Michigan man awarded Medal of Honor nearly 50 years after Vietnam heroism

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WASHINGTON (Gray DC) - Almost 50 years after saving his fellow soldiers, a Michigan veteran is honored as a hero. James McCloughan risked his own life during the Vietnam War. Today, President Trump presented him with the Medal of Honor at the White House.

James McCloughan says he had a job to do, so he did it.

“As you stand there and listen and you’re going step by step through that battle again, you can’t help but get emotional,” said McCloughan.

McCloughan from South Haven, Michigan, is now part of a select group of men and women to receive the nation's highest military honor. McCloughan was a combat medic and he sustained multiple injuries as he helped his fellow soldiers in need. He refused medical evacuation because his comrades remained under fire.

“Somebody gives you a job to do, you do it. You don’t try to do it as good as anybody else, just the best you can do,” said McCloughan.

High-ranking administration officials attended the ceremony, including VA Secretary David Shulkin. He says it is important to honor veterans like McCloughan, especially if they fought in controversial wars like Vietnam.

“We’ve all learned a lot from the Vietnam generation and now recognizing these heroes the way that they need to be recognized is part of correcting the past,” said McCloughan.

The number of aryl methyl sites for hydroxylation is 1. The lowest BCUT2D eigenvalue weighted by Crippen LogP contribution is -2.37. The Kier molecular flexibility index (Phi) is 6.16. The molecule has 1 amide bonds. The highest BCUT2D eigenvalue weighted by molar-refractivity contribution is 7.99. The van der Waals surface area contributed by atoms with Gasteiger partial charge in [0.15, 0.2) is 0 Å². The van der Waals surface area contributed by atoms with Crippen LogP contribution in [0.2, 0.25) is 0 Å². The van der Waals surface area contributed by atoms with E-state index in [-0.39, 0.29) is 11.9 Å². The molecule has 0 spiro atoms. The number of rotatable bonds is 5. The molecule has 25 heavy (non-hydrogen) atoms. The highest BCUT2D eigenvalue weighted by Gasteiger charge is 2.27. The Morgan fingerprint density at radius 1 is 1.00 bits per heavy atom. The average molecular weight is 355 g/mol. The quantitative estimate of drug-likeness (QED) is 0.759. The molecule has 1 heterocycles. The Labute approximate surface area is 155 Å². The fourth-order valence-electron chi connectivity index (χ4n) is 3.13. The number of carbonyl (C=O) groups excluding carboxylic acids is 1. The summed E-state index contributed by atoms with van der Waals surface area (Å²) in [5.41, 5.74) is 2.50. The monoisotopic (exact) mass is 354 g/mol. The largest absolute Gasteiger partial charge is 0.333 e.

Usually Medals of Honor have to be awarded within five years of the heroic action. Rep. Fred Upton (R-MI) and Michigan’s Senators had to pass legislation to waive the requirement.

“These things don’t happen every day. They don’t happen every couple of months. This was a tribute to a really strong case,” said Upton.

It was a day McCloughan will not soon forget, just like he won’t forget those days in 1969 on Nui Yon Hill. He says he is grateful for the medal that now lays around his neck, but McCloughan says knowing 10 men are alive because of him is the most rewarding of all.

“What could be greater than to be able to look in the eye of someone you know has lived almost 50 years after that battle because of your action and the action of the other men around you,” said McCloughan.

He will attend a ceremony at the Pentagon Tuesday before he heads back to even more festivities in southwest Michigan

Read the original version of this article at www.graydc.com.